But working collectively and innovatively, the region can prevent the next security and humanitarian disaster.
A transatlantic chasm has opened up on pandemic labor policy. We’ll soon know which side got it right.
Our author braves closing borders and airport chaos to catch one of the few planes still flying.
Human Rights Council minutes show meetings are being dramatically cut back.
Intelligence agencies will play a growing role in keeping their countries safe during the pandemic—by any means necessary.
The commander of the USS Theodore Roosevelt had two direct calls with top Navy aides before his warning about the dire situation on board leaked publicly.
As we saw during the last financial crisis, the “smart” players aren’t always so smart. One thing we know: The world economy is never going to be the same.
After the assassination of its high-ranking general, Iran has successfully doubled down on its regional military strategy.
The world was already breaking apart. The coronavirus pandemic accelerates the trend.
Russia and China are stepping in while the United States and Europe fumble.
The Trump administration has made one mistake after another—and, with some foreign-policy changes, could emerge with more global power anyway.
President Trump says a production cut of 15 million barrels per day is possible, is it?
The EU is a creature of multilateralism. Can it survive in a deglobalized world?
Hovertrains were meant to revolutionize British transport. But they never arrived.
Boris Johnson has contradictory ideas for his country’s future—and no clear paths for getting there.
The evangelical musician died of COVID-19 after calling it fake news. But he was a victim of forces much larger than him.
Despite a brief recovery in oil, experts say there is still no deal to cut production and boost prices.
Trump has finally realized the U.S. energy industry is under attack. Better late than never.
The U.S. secretary of state is late to finding his voice on the pandemic, as the State Department scrambles to repatriate tens of thousands of American citizens stranded abroad.
The Defense Department will end the deployment of a nuclear-powered aircraft carrier to the Middle East as the spread of the coronavirus in the U.S. military has intensified.
The coronavirus arrived late to the continent, but the early responses could backfire.
Cultural tropes don’t explain South Korea’s success against COVID-19. Competent leadership does.
The G-20 helped beat Ebola. Why can’t it do the same for the coronavirus?
Lessons from Taiwan, Canada, South Korea, Georgia, and Iceland show that the coronavirus can be stopped.
The pandemic hit Iran harder than almost anywhere—but may have strengthened the regime’s hard-liners.
Beijing is pushing to become a public health superpower—and quickly found a willing international partner.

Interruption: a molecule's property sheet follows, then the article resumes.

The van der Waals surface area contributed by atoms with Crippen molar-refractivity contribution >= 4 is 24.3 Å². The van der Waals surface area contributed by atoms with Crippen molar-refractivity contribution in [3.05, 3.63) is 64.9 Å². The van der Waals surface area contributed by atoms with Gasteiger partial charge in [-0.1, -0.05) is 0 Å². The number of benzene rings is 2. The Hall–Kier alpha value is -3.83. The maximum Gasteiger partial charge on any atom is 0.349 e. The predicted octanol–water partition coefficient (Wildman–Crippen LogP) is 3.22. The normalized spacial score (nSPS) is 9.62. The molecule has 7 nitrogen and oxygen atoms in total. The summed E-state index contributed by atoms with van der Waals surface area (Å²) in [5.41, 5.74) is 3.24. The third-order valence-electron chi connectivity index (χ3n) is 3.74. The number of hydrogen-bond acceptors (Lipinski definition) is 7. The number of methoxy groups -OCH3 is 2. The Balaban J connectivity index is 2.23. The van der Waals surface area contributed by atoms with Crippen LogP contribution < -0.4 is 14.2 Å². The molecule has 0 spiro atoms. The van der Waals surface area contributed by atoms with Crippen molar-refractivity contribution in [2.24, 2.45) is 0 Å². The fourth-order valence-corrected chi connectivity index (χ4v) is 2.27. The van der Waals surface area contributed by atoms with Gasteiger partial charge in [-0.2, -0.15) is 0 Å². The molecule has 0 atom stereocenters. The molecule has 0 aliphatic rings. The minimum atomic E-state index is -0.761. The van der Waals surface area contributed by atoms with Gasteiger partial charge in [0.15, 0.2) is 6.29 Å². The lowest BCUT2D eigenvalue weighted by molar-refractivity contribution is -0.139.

The Department of Defense is set to send Navy destroyers and small combat ships to the region to ramp up counter-drug efforts.
The U.S. intelligence community says China has underreported its total coronavirus infection figures. Does it matter?
Many island nations rely on foreign tourists, but the world’s major economies will also see drastic declines in spending as the coronavirus shuts down travel.
One simulation of an uncontrolled disease outbreak concluded with riots and the National Guard on the streets.
With the coronavirus pandemic, the United States faces the greatest global challenge to its sanctions policy since the 1990s.
Governments around the world are banning fake news about the crisis—and cracking down on their critics while they’re at it.
Given the unreliability of the official data, how can we judge the situation on the ground?
Along with China, the Kremlin is looking to gain a geopolitical edge on the West by rushing medical supplies to countries hit hard by the coronavirus.
Moscow closed the border and banned Chinese citizens in an attempt to stop the pandemic. Now, Beijing has reached out a hand by sending medical aid to Russia.
The coronavirus pandemic has been a humiliation for the United States—and confirmation of its unmatched international power.
As some democracies try to lesson the pandemic’s effect on prison populations, dictatorships around the world are doing the opposite.
The battle against jihadi terrorism in Africa takes one of its deadliest turns yet, with consequences far beyond the region.
U.S. President Donald Trump admits that the country is in for “a very, very painful two weeks” as death projections hit home.
The militant group seeks to gain an edge on other parties in responding in Lebanon.
The remote mountain country has only five confirmed coronavirus cases.
The coronavirus pandemic might not disrupt politics in wealthy Western democracies, but it is likely to unleash political instability—and even regime change—in developing countries already suffering from an economic crisis.
Exploiting Iran’s coronavirus crisis to demand an end to sanctions is fundamentally dishonest—and panders to a brutal regime.
The coronavirus crisis will disproportionately harm the millions of migrant workers and homeless people at severe risk of being exposed.
Why standard economic theories have no answers for this kind of crisis.
While the world is shut down, history hasn’t stopped. Authoritarians are seizing the opportunity.
The United States continues sending military aid to Egypt despite its worsening human rights situation. Could the death of a detained American change that?
In the final installment, FP Analytics lays out the inherent security risks associated with 5G’s role in the digitization of the global economy and breaks down the critical issues for which companies and individuals need to prepare.
Hungary has used the pandemic to abandon its last vestiges of democracy—and to dare the EU to do anything about it.
Repeated attempts by Catalan secessionists to break away are increasing polarization and preventing reconciliation.